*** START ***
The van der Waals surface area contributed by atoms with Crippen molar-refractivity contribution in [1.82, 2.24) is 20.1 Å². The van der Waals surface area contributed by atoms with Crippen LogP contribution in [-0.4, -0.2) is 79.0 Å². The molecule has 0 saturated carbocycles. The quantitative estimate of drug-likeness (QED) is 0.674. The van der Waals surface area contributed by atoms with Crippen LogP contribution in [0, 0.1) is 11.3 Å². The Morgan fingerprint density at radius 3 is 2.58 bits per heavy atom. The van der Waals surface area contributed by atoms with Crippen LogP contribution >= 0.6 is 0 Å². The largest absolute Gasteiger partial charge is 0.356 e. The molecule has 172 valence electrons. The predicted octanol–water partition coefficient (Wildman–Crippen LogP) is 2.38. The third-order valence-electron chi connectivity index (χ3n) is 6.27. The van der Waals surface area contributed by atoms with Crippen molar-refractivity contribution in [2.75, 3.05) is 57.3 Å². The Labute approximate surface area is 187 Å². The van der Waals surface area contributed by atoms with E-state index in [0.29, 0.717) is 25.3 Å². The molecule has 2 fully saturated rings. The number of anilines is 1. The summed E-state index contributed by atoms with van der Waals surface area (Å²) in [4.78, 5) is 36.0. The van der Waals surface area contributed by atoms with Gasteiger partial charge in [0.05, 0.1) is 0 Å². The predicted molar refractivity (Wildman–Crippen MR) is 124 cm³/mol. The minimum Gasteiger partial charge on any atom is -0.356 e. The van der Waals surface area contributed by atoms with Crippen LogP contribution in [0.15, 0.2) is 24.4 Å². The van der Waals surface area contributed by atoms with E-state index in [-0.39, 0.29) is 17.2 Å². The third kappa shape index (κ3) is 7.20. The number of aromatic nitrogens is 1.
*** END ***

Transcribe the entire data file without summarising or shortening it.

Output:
The van der Waals surface area contributed by atoms with Crippen molar-refractivity contribution in [1.82, 2.24) is 20.1 Å². The van der Waals surface area contributed by atoms with Crippen LogP contribution in [-0.4, -0.2) is 79.0 Å². The molecule has 0 saturated carbocycles. The quantitative estimate of drug-likeness (QED) is 0.674. The van der Waals surface area contributed by atoms with Crippen LogP contribution in [0, 0.1) is 11.3 Å². The Morgan fingerprint density at radius 3 is 2.58 bits per heavy atom. The van der Waals surface area contributed by atoms with Crippen LogP contribution >= 0.6 is 0 Å². The largest absolute Gasteiger partial charge is 0.356 e. The molecule has 172 valence electrons. The predicted octanol–water partition coefficient (Wildman–Crippen LogP) is 2.38. The third-order valence-electron chi connectivity index (χ3n) is 6.27. The van der Waals surface area contributed by atoms with Crippen molar-refractivity contribution in [2.75, 3.05) is 57.3 Å². The Labute approximate surface area is 187 Å². The van der Waals surface area contributed by atoms with E-state index in [0.29, 0.717) is 25.3 Å². The molecule has 2 fully saturated rings. The number of anilines is 1. The summed E-state index contributed by atoms with van der Waals surface area (Å²) in [4.78, 5) is 36.0. The van der Waals surface area contributed by atoms with Gasteiger partial charge in [0.05, 0.1) is 0 Å². The predicted molar refractivity (Wildman–Crippen MR) is 124 cm³/mol. The minimum Gasteiger partial charge on any atom is -0.356 e. The van der Waals surface area contributed by atoms with Crippen LogP contribution in [0.15, 0.2) is 24.4 Å². The van der Waals surface area contributed by atoms with E-state index in [-0.39, 0.29) is 17.2 Å². The third kappa shape index (κ3) is 7.20. The number of aromatic nitrogens is 1.